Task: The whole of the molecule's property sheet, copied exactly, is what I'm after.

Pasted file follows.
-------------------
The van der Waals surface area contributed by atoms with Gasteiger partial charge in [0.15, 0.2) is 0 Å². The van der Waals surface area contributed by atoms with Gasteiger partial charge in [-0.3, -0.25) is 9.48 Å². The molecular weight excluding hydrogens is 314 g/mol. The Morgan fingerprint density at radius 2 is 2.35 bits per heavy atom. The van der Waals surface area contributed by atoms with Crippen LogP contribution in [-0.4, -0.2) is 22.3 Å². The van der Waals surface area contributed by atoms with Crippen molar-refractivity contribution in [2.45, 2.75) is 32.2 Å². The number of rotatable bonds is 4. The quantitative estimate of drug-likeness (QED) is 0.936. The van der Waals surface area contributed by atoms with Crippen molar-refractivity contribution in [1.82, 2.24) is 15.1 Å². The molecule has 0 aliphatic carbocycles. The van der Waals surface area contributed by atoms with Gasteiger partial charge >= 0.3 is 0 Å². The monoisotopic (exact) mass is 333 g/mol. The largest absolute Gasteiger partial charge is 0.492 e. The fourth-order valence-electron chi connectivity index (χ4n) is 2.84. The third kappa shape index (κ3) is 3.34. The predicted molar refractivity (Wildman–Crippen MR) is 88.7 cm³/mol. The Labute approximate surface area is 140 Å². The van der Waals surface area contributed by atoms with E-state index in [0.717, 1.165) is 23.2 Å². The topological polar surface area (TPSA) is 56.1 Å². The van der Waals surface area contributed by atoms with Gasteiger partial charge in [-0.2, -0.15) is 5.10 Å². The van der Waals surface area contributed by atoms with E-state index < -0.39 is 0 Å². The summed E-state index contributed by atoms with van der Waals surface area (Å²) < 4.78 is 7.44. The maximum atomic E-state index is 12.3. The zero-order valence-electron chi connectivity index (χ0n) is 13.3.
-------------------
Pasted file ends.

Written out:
The van der Waals surface area contributed by atoms with Gasteiger partial charge in [0.15, 0.2) is 0 Å². The van der Waals surface area contributed by atoms with Gasteiger partial charge in [-0.3, -0.25) is 9.48 Å². The molecular weight excluding hydrogens is 314 g/mol. The Morgan fingerprint density at radius 2 is 2.35 bits per heavy atom. The van der Waals surface area contributed by atoms with Crippen LogP contribution in [-0.4, -0.2) is 22.3 Å². The van der Waals surface area contributed by atoms with Crippen molar-refractivity contribution in [2.45, 2.75) is 32.2 Å². The number of rotatable bonds is 4. The quantitative estimate of drug-likeness (QED) is 0.936. The van der Waals surface area contributed by atoms with Crippen molar-refractivity contribution in [1.82, 2.24) is 15.1 Å². The molecule has 0 aliphatic carbocycles. The van der Waals surface area contributed by atoms with Gasteiger partial charge >= 0.3 is 0 Å². The monoisotopic (exact) mass is 333 g/mol. The largest absolute Gasteiger partial charge is 0.492 e. The fourth-order valence-electron chi connectivity index (χ4n) is 2.84. The third kappa shape index (κ3) is 3.34. The predicted molar refractivity (Wildman–Crippen MR) is 88.7 cm³/mol. The Labute approximate surface area is 140 Å². The van der Waals surface area contributed by atoms with E-state index in [0.717, 1.165) is 23.2 Å². The topological polar surface area (TPSA) is 56.1 Å². The van der Waals surface area contributed by atoms with Gasteiger partial charge in [-0.2, -0.15) is 5.10 Å². The van der Waals surface area contributed by atoms with E-state index < -0.39 is 0 Å². The summed E-state index contributed by atoms with van der Waals surface area (Å²) < 4.78 is 7.44. The maximum atomic E-state index is 12.3. The zero-order valence-electron chi connectivity index (χ0n) is 13.3.